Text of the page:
hello and welcome to another episode of breaking stuff with Robert today we're going to be going over off crack, which is a free Windows password cracking tool that utilizes rainbow tables. Now the great thing about the tool is that it uses a gooey,
has some terminal modes that you can run that in, and it's able to run on multiple platforms. It's used primarily for cracking.
Um, Microsoft Land Manager L M and N. T L M hashes. There is some limitation on the tool with respect to its use in Windows 10 and eight. But since we still have plenty of Windows seven systems running around,
and there is some use case for this tool as well. And let's be honest, there's still some even older systems out there, so there's always gonna be some relevance here.
Target audiences for this will be a network administrators looking to test passwords and to determine whether or not those passwords or weak exploitation analysts that want to recreate password attacks for review purposes and penetration testers that are looking to quickly test Password hash is against a known hash set, like with a rainbow table
While these things are not required. Fundamental knowledge of brute force attacks is definitely something you'd like to have in your pocket. Some knowledge on hashing and rainbow tables and, of course, fundamental knowledge on Callie and the next command line utilization. So with these things in mind, let's go ahead and jump into our demo.
All right? So welcome to our Andy Dane, the SEC environment, where we're going to be going through a crack. So I wanted to go ahead and pull up the site real quick. A cz we can see here. This is the current tables that are available for of crack so
you can see that this is primarily like X p Vista Windows seven. And you know, the tables can get pretty large, depending on the character sets and the links of, um,
those character sets as far as the password links and the and the complexity of character sets. And so they've got a table is biggest two terabytes here, which is just ridiculous. But it's only up to eight characters with pretty much every combination of characters within that to make those hash is so for the sake of
using this tool and what you may use it for, um
you know, as you can see, this is primarily Windows seven invested. They don't have anything in here right now for a and, uh,
10. Now they say that you can try to use this tool for that, but you may have some alternatives that would be better suited. So if you go into an environment where they're still, you know, using maybe some weaker passwords and you want to try to throw those passwords if they're like, let's just eight letters,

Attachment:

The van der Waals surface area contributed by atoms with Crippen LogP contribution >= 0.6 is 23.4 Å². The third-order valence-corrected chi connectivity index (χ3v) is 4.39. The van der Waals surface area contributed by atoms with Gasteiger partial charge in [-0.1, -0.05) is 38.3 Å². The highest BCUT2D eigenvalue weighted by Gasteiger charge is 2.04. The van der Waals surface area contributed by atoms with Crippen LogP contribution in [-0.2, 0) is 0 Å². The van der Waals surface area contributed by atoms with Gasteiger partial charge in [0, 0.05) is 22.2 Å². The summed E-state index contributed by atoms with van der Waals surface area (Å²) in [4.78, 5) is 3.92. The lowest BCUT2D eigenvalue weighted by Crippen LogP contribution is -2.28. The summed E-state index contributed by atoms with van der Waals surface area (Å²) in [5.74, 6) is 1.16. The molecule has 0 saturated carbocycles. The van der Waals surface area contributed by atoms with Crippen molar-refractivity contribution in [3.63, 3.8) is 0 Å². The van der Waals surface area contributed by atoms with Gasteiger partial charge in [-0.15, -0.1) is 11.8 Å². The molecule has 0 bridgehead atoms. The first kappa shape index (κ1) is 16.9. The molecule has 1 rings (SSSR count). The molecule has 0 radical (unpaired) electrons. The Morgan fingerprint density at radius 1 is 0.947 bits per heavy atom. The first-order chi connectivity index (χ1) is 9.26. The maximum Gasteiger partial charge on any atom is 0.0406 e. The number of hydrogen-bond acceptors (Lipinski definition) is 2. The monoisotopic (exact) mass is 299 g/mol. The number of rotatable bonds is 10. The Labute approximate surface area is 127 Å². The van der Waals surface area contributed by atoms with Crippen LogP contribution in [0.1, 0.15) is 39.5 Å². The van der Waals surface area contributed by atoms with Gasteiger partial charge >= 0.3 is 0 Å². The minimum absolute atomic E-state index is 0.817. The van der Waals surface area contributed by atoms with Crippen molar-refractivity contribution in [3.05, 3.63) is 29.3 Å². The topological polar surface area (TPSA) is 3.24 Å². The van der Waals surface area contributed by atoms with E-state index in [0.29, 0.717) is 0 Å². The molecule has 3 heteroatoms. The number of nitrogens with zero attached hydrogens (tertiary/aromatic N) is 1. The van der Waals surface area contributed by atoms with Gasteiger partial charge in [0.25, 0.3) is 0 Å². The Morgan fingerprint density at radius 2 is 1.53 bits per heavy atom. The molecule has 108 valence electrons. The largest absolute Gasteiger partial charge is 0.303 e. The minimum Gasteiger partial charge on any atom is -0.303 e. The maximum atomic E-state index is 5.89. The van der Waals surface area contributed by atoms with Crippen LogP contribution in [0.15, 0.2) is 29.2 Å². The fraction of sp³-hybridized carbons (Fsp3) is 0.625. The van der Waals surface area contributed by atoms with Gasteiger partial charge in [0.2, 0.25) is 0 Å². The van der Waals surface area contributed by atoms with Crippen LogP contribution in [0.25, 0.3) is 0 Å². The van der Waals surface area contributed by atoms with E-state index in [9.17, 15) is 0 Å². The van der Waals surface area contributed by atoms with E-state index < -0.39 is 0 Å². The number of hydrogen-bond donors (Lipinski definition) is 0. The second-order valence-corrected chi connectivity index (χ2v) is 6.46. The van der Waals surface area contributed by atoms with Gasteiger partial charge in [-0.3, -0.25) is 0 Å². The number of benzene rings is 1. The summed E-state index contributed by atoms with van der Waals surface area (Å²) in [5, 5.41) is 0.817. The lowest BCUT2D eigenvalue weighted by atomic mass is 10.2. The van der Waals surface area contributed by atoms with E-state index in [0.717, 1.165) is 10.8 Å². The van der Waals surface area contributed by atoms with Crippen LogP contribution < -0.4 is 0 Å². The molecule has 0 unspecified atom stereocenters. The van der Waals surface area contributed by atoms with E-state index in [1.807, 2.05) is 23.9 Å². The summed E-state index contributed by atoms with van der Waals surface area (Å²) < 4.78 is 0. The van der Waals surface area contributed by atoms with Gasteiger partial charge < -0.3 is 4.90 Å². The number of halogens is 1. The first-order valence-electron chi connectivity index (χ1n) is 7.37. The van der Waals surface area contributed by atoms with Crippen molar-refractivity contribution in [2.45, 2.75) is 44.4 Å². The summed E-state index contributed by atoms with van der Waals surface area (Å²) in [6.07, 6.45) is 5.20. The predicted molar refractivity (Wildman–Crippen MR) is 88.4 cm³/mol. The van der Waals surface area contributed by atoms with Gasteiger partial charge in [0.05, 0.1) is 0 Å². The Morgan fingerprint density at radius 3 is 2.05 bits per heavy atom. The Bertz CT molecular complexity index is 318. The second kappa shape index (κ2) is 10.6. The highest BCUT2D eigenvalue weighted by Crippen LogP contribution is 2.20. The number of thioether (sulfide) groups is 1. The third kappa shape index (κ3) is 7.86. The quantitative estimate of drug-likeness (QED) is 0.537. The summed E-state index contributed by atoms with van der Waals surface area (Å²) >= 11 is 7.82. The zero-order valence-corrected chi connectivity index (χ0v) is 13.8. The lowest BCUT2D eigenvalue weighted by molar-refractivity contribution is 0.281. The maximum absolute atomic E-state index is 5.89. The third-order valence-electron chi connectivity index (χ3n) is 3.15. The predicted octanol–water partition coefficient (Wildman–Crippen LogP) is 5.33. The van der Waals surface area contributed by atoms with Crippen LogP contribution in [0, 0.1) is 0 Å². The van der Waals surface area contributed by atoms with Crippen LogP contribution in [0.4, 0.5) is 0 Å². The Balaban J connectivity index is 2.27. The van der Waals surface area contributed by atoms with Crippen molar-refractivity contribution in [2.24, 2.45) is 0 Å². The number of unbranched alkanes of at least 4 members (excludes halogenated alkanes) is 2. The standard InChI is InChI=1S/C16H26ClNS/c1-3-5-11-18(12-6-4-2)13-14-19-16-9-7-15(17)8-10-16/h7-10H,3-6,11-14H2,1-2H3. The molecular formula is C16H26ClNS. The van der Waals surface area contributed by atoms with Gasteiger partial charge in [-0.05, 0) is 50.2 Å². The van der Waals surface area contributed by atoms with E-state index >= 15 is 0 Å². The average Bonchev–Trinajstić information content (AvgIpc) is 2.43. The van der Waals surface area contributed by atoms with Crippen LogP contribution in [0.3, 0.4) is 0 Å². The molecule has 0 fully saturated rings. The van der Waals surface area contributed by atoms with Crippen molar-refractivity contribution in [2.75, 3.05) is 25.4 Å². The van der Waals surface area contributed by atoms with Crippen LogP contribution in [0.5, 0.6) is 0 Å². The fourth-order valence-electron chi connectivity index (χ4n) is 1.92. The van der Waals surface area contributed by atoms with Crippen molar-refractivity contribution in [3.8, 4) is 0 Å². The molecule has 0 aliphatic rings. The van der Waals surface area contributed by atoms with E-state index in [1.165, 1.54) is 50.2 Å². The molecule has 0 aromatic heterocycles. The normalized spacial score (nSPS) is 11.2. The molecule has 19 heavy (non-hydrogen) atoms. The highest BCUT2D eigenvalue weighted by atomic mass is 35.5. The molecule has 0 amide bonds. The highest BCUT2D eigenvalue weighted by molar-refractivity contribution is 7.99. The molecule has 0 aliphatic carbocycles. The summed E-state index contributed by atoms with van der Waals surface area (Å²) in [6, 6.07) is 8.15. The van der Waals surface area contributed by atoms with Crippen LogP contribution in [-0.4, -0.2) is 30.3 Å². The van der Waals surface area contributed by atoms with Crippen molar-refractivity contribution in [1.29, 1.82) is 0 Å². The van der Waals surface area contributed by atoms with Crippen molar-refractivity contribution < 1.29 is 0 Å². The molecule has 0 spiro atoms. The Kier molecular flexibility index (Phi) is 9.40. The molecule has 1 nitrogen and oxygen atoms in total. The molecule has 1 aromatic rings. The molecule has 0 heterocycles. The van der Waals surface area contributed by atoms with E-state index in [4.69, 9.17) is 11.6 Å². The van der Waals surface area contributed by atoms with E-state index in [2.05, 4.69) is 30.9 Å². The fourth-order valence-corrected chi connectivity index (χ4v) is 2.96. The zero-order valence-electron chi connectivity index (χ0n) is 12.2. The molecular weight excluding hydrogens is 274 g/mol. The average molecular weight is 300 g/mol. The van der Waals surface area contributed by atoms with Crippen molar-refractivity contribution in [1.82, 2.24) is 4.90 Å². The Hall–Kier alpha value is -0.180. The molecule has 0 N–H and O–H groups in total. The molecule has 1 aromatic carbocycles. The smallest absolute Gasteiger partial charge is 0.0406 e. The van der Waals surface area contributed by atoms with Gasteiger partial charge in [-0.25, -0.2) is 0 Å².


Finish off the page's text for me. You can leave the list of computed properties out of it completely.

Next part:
you know, through this to try and crack some of those and you got the hashes than, you know, go for it. But there's probably some alternatives that you can use.
So with respect to the demo that we're doing today, I did Go ahead and you do have to use P W dump to actually download. Um, you know, hash is from a system from the like, same file. And so I did just generate
some hash. Is here that air in that format, and these are all less than eight characters. They're about seven. So this would be relevant. Maybe if you're in an environment where folks used very simple passwords like names and maybe an uppercase letter here, there, but nothing overly complex.
So toe open of crack, you just type it in. Here
in the terminal,
hit Internet brings up a gooey. So I've already downloaded the Windows X p free
small table, and that was one of the ones that was back on the page.
So I also want to go ahead and load. Those hash is and so I formatted. That is a P W dump file and you'll just goto load here
and you can go over to the desktop is where I had it
and we just loaded those up. Now, as you can see here, it's got that table's option. Each of these was represented in that website, and so I already installed. Um, this one was the free small
table that was on the sights I've already installed. And as you can see here, so it has. The pre generated hash is in that table,
and essentially what you're gonna do is once that's done and you've imported your hashes, you just tell it to crack at that point.
And so it goes ahead, and it immediately starts going through the password listing cracking those. And as you can see, this isn't taking too much time. But if you were using one of the bigger tables, that was a little more complex. This can take
hours and hours of time. We just, you know, generated these using ah, site to generate Ellen and NTL imp ashes. So there's nothing overly complex here. So again, the use case for this is likely that you go into an environment, you can get the hash file
and you know, the users aunt may be aware of how weak their passwords are. They don't really have concern for it, and then you can sit down
and actually show them just how quickly somebody could crack those credentials and have them available to them. But if you're in a more mature environment where they've got very complex passwords, this is likely not a tool that's going to be applicable to what you're trying to do. So in the amount of time it took us to,
I say all of that, it's gone ahead and actually cracked the passwords that were in that particular list.
So that's pretty much it for the demo. There's nothing overly complex about the tool aside. You know, maybe loading up the tables and getting the hash is imported, but otherwise it's pretty straightforward and easy to use. So with that in mind, let's go ahead and jump back over to our slides.
All right, so I hope you enjoyed that demo off crack. As you can see, it's pretty neat to be ableto crack those passwords so quickly we use, um, pre generated hashes alum and anti Ellen hashes. I didn't actually pull the hash values from my Windows 10 device. Like we said, some limitations here, but you can always find a use case for the tool.
So with that in mind, I want to thank you for your time today,
and I look forward to seeing you again soon.